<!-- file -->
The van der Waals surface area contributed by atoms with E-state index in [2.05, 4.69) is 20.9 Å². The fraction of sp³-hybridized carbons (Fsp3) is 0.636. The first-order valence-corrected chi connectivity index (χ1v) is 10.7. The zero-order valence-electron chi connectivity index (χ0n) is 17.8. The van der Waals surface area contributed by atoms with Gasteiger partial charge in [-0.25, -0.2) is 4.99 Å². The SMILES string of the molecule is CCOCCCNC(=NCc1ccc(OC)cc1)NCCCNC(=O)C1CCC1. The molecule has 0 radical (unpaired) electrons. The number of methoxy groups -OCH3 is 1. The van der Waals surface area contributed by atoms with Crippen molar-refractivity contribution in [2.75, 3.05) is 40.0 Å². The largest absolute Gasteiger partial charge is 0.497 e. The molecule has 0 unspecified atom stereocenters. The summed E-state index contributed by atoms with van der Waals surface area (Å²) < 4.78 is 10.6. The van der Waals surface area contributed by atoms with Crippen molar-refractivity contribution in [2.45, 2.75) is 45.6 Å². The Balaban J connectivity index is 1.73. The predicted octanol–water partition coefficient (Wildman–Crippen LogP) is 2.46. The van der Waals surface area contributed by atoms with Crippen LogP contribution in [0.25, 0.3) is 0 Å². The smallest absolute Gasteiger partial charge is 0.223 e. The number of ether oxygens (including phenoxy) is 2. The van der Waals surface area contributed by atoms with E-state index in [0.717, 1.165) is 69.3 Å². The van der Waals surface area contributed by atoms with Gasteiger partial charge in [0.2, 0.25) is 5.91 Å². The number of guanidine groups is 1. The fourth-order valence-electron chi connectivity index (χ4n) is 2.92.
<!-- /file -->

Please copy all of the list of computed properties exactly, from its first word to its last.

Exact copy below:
The van der Waals surface area contributed by atoms with E-state index in [2.05, 4.69) is 20.9 Å². The fraction of sp³-hybridized carbons (Fsp3) is 0.636. The first-order valence-corrected chi connectivity index (χ1v) is 10.7. The zero-order valence-electron chi connectivity index (χ0n) is 17.8. The van der Waals surface area contributed by atoms with Gasteiger partial charge in [-0.25, -0.2) is 4.99 Å². The SMILES string of the molecule is CCOCCCNC(=NCc1ccc(OC)cc1)NCCCNC(=O)C1CCC1. The molecule has 0 radical (unpaired) electrons. The number of methoxy groups -OCH3 is 1. The van der Waals surface area contributed by atoms with Crippen molar-refractivity contribution in [2.75, 3.05) is 40.0 Å². The largest absolute Gasteiger partial charge is 0.497 e. The molecule has 0 unspecified atom stereocenters. The summed E-state index contributed by atoms with van der Waals surface area (Å²) < 4.78 is 10.6. The van der Waals surface area contributed by atoms with Crippen molar-refractivity contribution in [2.45, 2.75) is 45.6 Å². The Balaban J connectivity index is 1.73. The predicted octanol–water partition coefficient (Wildman–Crippen LogP) is 2.46. The van der Waals surface area contributed by atoms with Crippen LogP contribution in [0.25, 0.3) is 0 Å². The smallest absolute Gasteiger partial charge is 0.223 e. The number of ether oxygens (including phenoxy) is 2. The van der Waals surface area contributed by atoms with E-state index in [0.717, 1.165) is 69.3 Å². The van der Waals surface area contributed by atoms with Gasteiger partial charge in [0.2, 0.25) is 5.91 Å². The number of guanidine groups is 1. The fourth-order valence-electron chi connectivity index (χ4n) is 2.92.